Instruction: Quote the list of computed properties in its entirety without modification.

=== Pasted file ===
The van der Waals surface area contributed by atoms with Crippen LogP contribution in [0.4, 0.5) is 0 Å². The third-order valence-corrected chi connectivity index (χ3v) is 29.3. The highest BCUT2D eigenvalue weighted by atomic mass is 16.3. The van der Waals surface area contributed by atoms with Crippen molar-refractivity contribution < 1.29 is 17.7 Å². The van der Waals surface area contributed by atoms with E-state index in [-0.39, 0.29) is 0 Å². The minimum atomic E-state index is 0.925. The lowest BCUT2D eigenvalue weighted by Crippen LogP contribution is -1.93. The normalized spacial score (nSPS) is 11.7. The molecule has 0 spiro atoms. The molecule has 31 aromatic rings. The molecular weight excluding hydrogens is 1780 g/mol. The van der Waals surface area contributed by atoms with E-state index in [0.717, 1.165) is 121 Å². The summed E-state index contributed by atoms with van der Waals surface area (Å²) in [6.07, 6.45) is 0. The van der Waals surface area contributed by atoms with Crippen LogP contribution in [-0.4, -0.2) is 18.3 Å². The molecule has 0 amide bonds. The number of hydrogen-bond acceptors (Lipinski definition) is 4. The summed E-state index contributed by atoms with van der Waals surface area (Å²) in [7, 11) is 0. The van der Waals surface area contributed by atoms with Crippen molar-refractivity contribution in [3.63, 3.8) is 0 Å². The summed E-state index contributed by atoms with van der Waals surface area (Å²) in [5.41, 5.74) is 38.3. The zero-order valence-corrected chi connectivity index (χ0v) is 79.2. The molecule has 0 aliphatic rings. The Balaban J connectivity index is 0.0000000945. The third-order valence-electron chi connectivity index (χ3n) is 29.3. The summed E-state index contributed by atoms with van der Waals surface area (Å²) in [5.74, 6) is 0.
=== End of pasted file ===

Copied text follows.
The van der Waals surface area contributed by atoms with Crippen LogP contribution in [0.4, 0.5) is 0 Å². The third-order valence-corrected chi connectivity index (χ3v) is 29.3. The highest BCUT2D eigenvalue weighted by atomic mass is 16.3. The van der Waals surface area contributed by atoms with Crippen molar-refractivity contribution < 1.29 is 17.7 Å². The van der Waals surface area contributed by atoms with E-state index in [-0.39, 0.29) is 0 Å². The minimum atomic E-state index is 0.925. The lowest BCUT2D eigenvalue weighted by Crippen LogP contribution is -1.93. The normalized spacial score (nSPS) is 11.7. The molecule has 0 spiro atoms. The molecule has 31 aromatic rings. The molecular weight excluding hydrogens is 1780 g/mol. The van der Waals surface area contributed by atoms with E-state index in [0.717, 1.165) is 121 Å². The summed E-state index contributed by atoms with van der Waals surface area (Å²) in [6.07, 6.45) is 0. The van der Waals surface area contributed by atoms with Crippen LogP contribution in [-0.4, -0.2) is 18.3 Å². The molecule has 0 amide bonds. The number of hydrogen-bond acceptors (Lipinski definition) is 4. The summed E-state index contributed by atoms with van der Waals surface area (Å²) in [7, 11) is 0. The van der Waals surface area contributed by atoms with Crippen molar-refractivity contribution in [3.63, 3.8) is 0 Å². The summed E-state index contributed by atoms with van der Waals surface area (Å²) in [5.41, 5.74) is 38.3. The zero-order valence-corrected chi connectivity index (χ0v) is 79.2. The molecule has 0 aliphatic rings. The Balaban J connectivity index is 0.0000000945. The third-order valence-electron chi connectivity index (χ3n) is 29.3. The summed E-state index contributed by atoms with van der Waals surface area (Å²) in [5.74, 6) is 0.